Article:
For 2013 jewelry design and metalsmithing alumna Carly Mayer, hammers, anvils, fire and metal are the tools necessary for her trade — and for her sense of empowerment.
Mayer works alongside her friends Emily Kane, a 2008 sculpture and painting alumna, and Desiree Casimiro, a 2007 broadcasting, telecommunications and mass media alumna, at their studio on the corner of Coral and East Hagert streets in Kensington. The three artists create jewelry for their business Forge & Finish, which launched in 2015.
The three friends said they started their business after realizing they could advance a brand much faster if they worked together, rather than trying to promote their own personal brands by themselves. Their jewelry is now featured in independent boutiques throughout Philadelphia, New Jersey, New York and Missouri, and they also sell their jewelry on their website.
Forge & Finish’s latest jewelry collection was released in November 2016. While designing jewelry for the collection, Mayer, Casimiro and Kane realized that some of their pieces resembled hieroglyphics. After researching ancient Egyptian culture, they learned that women were treated as equals in ancient Egyptian society.
Casimiro said this inspired them to name the collection after the Egyptian feline goddess Men’et, as a tribute to ancient Egypt’s progressive ideas.
Men’et is the company’s first high-end jewelry collection, available exclusively on their website. The jewelry is made with topaz and tourmaline, and can be ordered in 14-karat gold.
Mayer left Tyler in 2009 and returned in 2013 to complete her degree. She said it took her longer to graduate from Tyler because she disliked most of the jewelry design program at the time. She said she did learn many valuable skills from newer adjunct professors, like jewelry and industrial design professor Doug Bucci.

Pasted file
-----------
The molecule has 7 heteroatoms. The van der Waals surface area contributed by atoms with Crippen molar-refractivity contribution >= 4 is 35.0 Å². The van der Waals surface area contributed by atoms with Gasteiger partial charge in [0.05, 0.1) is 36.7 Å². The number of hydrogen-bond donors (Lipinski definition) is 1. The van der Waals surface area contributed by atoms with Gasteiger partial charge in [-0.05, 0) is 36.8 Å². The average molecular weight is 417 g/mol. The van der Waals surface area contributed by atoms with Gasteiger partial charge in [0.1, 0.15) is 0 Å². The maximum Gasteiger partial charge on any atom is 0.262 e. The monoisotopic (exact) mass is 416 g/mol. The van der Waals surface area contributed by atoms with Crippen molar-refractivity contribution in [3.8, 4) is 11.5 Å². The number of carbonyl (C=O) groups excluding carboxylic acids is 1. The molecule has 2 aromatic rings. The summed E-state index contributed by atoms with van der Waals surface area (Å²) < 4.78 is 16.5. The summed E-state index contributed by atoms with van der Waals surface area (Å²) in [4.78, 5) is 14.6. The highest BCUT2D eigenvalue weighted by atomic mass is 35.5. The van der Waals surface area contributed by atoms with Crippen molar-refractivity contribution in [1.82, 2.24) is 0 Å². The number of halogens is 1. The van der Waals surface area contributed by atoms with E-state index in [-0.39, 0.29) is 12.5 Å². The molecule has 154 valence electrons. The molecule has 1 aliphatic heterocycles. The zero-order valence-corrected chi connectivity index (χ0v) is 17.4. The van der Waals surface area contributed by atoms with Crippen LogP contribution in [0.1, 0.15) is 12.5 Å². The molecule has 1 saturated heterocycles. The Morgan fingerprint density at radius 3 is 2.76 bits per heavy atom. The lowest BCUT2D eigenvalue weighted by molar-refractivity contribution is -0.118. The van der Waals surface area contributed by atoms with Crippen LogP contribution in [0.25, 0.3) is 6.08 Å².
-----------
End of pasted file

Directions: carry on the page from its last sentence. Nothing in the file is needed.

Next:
“Even though I was not always a three-dimensional artist, I’ve always been very physical and very touchy, ” Mayer said.
Mayer decided to major in jewelry, design and metalsmithing after taking a sculpture class taught by Jude Tallichet, the department head.
Tallichet, who has taught at Tyler since 1987, said misogyny is normalized in today’s society, but artists can “resist and fight back” through their work. She added that art itself is “inherently political, especially in times of government and institutional threat to individual liberties.”
“Bringing ideas into the world through a fusion of thought and craft is, I think, one of the more life-affirming actions any person can take,” Tallichet added.
Although Casimiro did not attend art school, Kane and Mayer said she has always been an artist. Casimiro learned how to make jewelry as an apprentice under Mayer.
“Desiree has always had a drive and a want to make things,” Kane said. She added that Casimiro had many creative hobbies growing up, like photography, piano and dance.
Casimiro said that in the early days of Forge & Finish, the three of them sacrificed their “better health” for the business. They each had day jobs, but they would come to the studio after work every day to work on jewelry, sometimes until 1 or 2 a.m.
“I make stuff because I have to,” Mayer said. “I can’t live my life at a desk job. If I wanted to do that I’d be making a lot more money, but this is a labor of love.”
Meghan Costa can be reached at email@example.com.